I have a different idea of a universal. It is of a universal rich with all that is particular, rich with all the particulars there are, the deepening of each particular, the coexistence of them all.
—Aimé Césaire, “Letter to Maurice Thorez”
“Words are something they can seize you in your heart. It’s bad if you keep them inside.” Turned away from the mock trial that forms the center of Bamako, an elderly would-be witness insists that words might not only express ideas and feelings, but also, that they must be released. Just so, the film is full of words—in testimony, in song lyrics, in comments made by weary trial observers. “The goat has its ideas and so does the hen,” says the old man as he does as he sits down.
At a time when Michael Moore’s Sicko is challenging the corruptions of the US health insurance system, Abderrahmane Sissako’s beautiful, evocative film reminds you that similar abuses are worldwide. Set in the Hamdallaye neighborhood in Mali, the movie stages a harangue against the West’s diverse abuses of Africa, naming the International Monetary Fund, World Bank, and G8 as perpetrators. Africans suffer from lack of education, health care, and basic human services, asserts Bamako, leading to a population that feels “alienated and depraved.”
The speeches—heartfelt and specific—are intercut with scenes of daily life (the videotaping of a wedding procession, children bathing children, women workers creating and dyeing cotton fabrics) and symbolic melodrama. Melé (Aïssa Maïga) is a bar singer whose husband Chaka (Tiécoura Traoré) is out of work. Each night he stays home with their young daughter, and each day he watches his wife as she leaves for work. This week, as he is also watching the trial, Melé passes through the courtyard, pausing each morning to have her colorful dress tied up by the guard who happens to be standing close to her. Chaka says nothing, but his fatigue and disappointment are abundantly visible.
Chaka’s muted pain alludes obliquely to the silencing of African nations by the “world” bodies who decide for them what is best, using their inabilities to pay off impossible debts as emblems of their “unreliability.” As everyone can see the trouble between Melé and Chaka, so everyone views the dysfunctions of African economies, social and financial. Disturbingly intimate, the morning ritual simultaneously exposes and laments Chaka’s sense of loss (also underlined in the couple’s wedding portrait, poignant evocation of a long-gone past happiness). It also demonstrates Bamako‘s primary narrative method, contrasting and connecting the diurnal and the spectacular, the private and public means by which life is lived.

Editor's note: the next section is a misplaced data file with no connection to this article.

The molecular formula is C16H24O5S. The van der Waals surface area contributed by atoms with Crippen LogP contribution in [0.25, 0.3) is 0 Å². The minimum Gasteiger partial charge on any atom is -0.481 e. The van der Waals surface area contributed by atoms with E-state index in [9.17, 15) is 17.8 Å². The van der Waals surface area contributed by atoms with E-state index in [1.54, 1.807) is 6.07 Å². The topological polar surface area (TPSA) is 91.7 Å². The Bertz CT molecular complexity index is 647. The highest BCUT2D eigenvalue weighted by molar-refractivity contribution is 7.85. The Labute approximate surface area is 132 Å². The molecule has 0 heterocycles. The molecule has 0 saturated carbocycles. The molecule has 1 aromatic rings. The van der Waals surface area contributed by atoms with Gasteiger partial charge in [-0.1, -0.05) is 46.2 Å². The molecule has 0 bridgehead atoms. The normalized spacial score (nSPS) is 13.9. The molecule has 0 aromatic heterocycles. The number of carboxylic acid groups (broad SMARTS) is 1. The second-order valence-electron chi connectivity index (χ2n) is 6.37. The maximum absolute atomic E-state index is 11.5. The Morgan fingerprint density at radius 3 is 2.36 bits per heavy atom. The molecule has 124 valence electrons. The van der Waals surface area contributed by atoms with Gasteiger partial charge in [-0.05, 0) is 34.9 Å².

As Chaka, unable to communicate with his wife, listens to court testimonies, the focus returns repeatedly to “communication” in its many forms—collective and individual, direct and indirect, truthful and misleading. Witnesses decry the dishonesty that underlies the formation of African debts and privatization. While one avocat for the prosecution lays out the crisis inherent in African national budgets—the imbalance between the single digit percentages allowed for social services as opposed to the huge numbers needed to pay down the national debts—Chaka and the photographer Falaï (Habib Dembélé) carry on their own conversation. Falaï explains the imbalances of his own work, that he makes money by shooting weddings, crime scenes, and funerals, and prefers the latter: “The faces of people who talk don’t interest me,” he sighs, “There’s no truth in them. I prefer the dead. They’re truer.”
The camera cuts from his dismal assessment to a statement on the witness stand by Madame Traoré (Aminata Traoré), opposing the “idea that Africa’s key characteristic is her poverty. She is the victim of her riches.” The continent’s exploitation by the West, she says, results in an ongoing process of “pauperization.” In this, she continues, “You pinpoint the mechanisms and Bush is at the heart of them… I say that the West has created and imposed two fears on itself, terrorism and immigration. Let’s stay calm. We must stop presenting the problems’ causes as the solution.”
Much as Falaï has commended the sad truth of death, Madame Traoré‘s appraisal of the G8’s “structural adjustment” illustrates the lack of options presented by the self-interested West. If the argument sounds broad and abstract, the effects are excruciatingly particular and material. During one break in the proceedings, villagers watch a film on TV, a Western starring Danny Glover as a cowboy who rides into town and takes out the marauders who are killing women and children. Titled “Death in Timbuktu,” the cinematic interlude offers bleak, if obvious, commentary on the machinations of the West. Though the World Bank is supposed to be “humane,” its decisions have been consistently “inhumane”—death again and again.
Asking for independence, presenting themselves as humble and dignified, the representatives for Mali condemn the “Trojan horse of financial capitalism” that has granted Western institutions apparently perpetual access to African riches. (Even water has been privatized, notes one prosecutor.) As the witnesses and attorneys speak, they make clear the power of words. When at last the old man from the film’s start stands to sing near the end, his anguish and hope are both undeniable.